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The First Amendment and “Falsely Shouting Fire in a Crowded Theater” .

Posted By Cliff Tuttle | July 19, 2015

No. 1,188

HolmesEverybody knows the aphorism about falsely shouting fire in a crowded theater.  I am pretty sure that I heard it for the first time in class in elementary school and then countless times thereafter.  The concept is universally accepted, or is as close to universal acceptance as any such statement is likely to be.

Its first use is generally credited to Oliver Wendell Holmes in his opinion in the 1919 case of Schenck v. United States, 249 U.S. 247. That case involved the enforcement of the Espionage Act. Defendants had  distributed leaflets to draft-age men urging them to resist induction.  In his opinion, Holmes stated that the First Amendment did not protect speech that was inciting the hearer to commit a crime. As such, it was a criminal attempt.  In asserting that free speech had such limits, he stated:

“The most stringent protection of free speech would not protect a man in falsely shouting fire in a theatre and causing a panic. […] The question in every case is whether the words used are used in such circumstances and are of such a nature as to create a clear and present danger that they will bring about the substantive evils that Congress has a right to prevent.”

Recently, law professor Carlton F. W. Larson published a paper titled “‘Shouting Fire in a Theater’:The Life and Times of Constitutional Law’s Most Enduring Analogy.” In it, he noted that Holmes probably borrowed the phrase from a federal prosecutor, Edwin Wertz, in his 1918 prosecution of famed Socialist Eugene V. Debs for similar violations of the Espionage Act. Resistance to the draft was viewed by prosecutors under the statute as aiding and abetting the enemy and a crime.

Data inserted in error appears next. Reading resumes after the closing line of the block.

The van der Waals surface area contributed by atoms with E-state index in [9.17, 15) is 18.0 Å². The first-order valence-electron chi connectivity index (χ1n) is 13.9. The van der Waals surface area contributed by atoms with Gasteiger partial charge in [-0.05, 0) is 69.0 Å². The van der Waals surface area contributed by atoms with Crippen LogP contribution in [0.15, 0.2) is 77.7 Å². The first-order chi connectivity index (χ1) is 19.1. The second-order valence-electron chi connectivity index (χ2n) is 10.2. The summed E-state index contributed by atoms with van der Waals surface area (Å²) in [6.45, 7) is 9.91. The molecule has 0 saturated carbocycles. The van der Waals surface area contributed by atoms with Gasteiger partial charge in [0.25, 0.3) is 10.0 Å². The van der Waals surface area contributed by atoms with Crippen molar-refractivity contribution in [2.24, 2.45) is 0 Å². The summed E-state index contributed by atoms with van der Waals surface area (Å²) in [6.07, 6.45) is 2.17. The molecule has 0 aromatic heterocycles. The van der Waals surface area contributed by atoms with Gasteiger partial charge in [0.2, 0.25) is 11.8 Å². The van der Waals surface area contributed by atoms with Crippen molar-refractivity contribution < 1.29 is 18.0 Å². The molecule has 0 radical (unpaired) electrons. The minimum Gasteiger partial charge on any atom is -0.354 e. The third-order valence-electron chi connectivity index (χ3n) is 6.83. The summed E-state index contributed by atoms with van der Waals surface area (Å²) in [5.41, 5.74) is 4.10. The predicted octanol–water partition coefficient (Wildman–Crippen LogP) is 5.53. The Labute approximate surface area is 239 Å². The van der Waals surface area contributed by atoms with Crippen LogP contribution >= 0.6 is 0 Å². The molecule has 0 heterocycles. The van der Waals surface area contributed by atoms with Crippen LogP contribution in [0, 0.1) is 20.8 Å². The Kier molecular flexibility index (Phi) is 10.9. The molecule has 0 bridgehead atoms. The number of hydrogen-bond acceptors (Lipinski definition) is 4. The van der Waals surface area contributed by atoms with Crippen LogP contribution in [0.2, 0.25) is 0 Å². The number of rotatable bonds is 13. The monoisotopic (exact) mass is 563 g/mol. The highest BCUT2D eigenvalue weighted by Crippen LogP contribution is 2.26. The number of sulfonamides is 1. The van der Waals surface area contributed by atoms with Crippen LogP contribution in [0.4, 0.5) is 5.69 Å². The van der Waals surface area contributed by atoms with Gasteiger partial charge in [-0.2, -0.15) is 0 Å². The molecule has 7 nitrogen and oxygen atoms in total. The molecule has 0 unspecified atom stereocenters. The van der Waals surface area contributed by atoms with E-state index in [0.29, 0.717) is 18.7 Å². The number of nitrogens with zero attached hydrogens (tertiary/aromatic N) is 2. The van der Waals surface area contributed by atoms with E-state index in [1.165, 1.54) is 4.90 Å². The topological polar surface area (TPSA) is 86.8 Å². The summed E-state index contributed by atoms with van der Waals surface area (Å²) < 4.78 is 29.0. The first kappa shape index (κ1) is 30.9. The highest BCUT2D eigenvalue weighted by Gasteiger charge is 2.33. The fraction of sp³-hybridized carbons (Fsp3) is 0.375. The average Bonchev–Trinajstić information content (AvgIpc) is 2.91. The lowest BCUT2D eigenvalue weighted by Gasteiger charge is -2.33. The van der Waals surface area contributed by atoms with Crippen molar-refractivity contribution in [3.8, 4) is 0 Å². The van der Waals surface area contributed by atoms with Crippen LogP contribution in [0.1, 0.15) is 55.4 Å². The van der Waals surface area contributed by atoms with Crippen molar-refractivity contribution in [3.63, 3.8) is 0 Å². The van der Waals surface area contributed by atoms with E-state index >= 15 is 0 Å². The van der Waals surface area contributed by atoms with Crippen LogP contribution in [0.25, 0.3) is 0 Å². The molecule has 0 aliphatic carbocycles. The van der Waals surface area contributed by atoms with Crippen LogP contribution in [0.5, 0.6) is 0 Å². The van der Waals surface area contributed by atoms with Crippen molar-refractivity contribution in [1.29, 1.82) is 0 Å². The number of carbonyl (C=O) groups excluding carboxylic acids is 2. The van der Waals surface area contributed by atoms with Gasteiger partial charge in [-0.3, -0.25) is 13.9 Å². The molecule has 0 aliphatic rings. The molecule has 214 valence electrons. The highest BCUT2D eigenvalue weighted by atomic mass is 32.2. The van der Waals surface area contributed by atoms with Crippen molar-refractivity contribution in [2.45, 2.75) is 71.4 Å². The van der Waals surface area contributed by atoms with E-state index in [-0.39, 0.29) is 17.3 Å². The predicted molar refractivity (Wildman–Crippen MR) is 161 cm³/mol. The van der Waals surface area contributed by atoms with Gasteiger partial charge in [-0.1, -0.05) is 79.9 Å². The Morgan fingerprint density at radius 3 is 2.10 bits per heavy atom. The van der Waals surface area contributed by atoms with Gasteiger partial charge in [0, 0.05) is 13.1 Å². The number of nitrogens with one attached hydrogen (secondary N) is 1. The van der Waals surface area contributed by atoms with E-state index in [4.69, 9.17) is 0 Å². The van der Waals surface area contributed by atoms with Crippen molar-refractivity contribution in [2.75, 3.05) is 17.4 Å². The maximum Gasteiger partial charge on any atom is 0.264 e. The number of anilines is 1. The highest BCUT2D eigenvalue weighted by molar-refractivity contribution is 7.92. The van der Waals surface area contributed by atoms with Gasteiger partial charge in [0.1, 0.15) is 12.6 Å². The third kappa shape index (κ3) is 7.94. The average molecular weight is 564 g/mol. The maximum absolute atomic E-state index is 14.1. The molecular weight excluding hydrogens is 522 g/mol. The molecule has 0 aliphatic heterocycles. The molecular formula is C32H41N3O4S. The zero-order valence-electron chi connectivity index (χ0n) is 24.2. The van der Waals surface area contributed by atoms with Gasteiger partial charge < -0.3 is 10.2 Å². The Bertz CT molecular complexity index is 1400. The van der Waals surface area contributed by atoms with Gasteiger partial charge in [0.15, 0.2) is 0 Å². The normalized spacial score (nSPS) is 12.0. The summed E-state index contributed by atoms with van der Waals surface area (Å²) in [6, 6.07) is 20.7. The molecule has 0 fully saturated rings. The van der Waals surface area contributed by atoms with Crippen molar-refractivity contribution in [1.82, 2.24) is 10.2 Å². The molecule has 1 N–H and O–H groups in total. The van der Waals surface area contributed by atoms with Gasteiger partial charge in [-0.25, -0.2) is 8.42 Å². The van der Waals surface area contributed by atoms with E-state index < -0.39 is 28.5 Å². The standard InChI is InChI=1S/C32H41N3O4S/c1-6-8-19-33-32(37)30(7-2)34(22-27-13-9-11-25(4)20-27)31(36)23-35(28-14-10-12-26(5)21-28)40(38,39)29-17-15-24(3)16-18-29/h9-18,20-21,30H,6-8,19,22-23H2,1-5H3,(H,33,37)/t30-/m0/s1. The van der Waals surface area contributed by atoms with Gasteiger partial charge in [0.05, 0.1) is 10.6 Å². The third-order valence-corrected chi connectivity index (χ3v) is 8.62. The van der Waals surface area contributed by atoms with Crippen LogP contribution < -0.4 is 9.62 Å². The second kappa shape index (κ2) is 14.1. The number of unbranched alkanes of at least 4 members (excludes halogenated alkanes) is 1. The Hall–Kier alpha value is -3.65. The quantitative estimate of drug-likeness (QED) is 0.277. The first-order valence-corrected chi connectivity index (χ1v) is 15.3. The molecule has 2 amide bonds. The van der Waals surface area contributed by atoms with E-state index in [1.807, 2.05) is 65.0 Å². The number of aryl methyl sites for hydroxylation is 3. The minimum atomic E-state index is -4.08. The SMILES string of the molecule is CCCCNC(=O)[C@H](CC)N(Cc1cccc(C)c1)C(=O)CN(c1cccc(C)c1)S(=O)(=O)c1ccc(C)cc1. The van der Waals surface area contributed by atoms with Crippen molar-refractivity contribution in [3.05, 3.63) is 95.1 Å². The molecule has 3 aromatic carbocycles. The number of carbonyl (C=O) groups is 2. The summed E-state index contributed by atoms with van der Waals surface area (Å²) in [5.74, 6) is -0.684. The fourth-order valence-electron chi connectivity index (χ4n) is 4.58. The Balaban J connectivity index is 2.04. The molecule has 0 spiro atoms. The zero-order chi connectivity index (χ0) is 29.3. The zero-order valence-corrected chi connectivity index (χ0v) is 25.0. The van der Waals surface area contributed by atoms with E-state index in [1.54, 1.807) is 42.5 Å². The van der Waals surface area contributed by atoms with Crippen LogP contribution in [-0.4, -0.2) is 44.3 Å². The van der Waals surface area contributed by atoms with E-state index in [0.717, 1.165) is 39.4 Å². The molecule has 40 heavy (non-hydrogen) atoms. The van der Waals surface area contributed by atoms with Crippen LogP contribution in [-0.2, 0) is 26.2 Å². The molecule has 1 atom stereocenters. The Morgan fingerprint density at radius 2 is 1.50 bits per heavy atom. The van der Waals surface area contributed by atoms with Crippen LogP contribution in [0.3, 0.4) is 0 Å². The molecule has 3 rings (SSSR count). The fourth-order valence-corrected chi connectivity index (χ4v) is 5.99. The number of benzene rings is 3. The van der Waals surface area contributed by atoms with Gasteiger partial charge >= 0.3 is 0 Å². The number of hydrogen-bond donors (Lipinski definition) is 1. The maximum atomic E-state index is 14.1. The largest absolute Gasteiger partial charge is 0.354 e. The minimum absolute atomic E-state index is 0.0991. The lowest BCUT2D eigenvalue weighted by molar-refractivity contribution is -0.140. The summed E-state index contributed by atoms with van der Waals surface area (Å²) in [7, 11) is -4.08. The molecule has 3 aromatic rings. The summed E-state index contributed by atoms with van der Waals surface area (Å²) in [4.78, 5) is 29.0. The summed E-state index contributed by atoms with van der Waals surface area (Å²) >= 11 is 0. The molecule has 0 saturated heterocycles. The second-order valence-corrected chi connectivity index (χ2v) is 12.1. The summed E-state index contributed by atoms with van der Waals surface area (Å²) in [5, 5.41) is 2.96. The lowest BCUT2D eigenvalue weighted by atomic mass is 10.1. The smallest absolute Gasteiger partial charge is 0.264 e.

Moreover, Larson points out, there were numerous incidents of panic, sometimes resulting in death, from a rash of false cries of fire in theaters.  The earliest recorded such fatality, interestingly, was a 1911 panic in a theater in Canonsburg.  However, in an era when fires were commonplace due to lighting by gas flames and flammable construction materials, the threat of panic from such a prank was, Professor Larson observes, taken much more serious than it is today.  The thought of such a calamity was fear-inducing.

After Holmes’ Schenk opinion, the phrase caught fire and has been used countless times by judges, prosecutors, lawyers, elementary school teachers and just about everybody else to signify speech that is beyond the protection of the First Amendment.

Interestingly, the holding in Schenk has been under assault ever since but apparently has managed to survive, although subject to qualification.  In the era of terrorist attacks, flaunting a law involving national security is still not protected speech.

On the other hand, outside the national security arena, in Brandenburg v. Ohio, 395 U.S. 444 (1969), the Supreme  Court held that the government cannot punish inflammatory speech that is directed to incite or is likely to incite imminent lawless action.

If there any reported cases of a defendant who shouted fire in a crowded theater defending on First Amendment grounds, it is not revealed by Professor Larson’s exhaustive review of cases where the maxim was repeated.


TWEETED TODAY:  “Sugar and spice and everything nice, that’s what diabetics are made of.”  — CLT


CLIFF TUTTLE has been a Pennsylvania lawyer for over 45 years and (inter alia) is a real estate litigator and legal writer. The posts in this blog are intended to provide general information about legal topics of interest to lawyers and consumers with a Pittsburgh and Western Pennsylvania focus. However, this information does not constitute legal advice and there is no lawyer-client relationship created when you read this blog. You are encouraged to leave comments but be aware that posted comments can be read by others. If you wish to contact me in privacy, please use the Contact Form located immediately below this message. I will reply promptly and in strict confidence.

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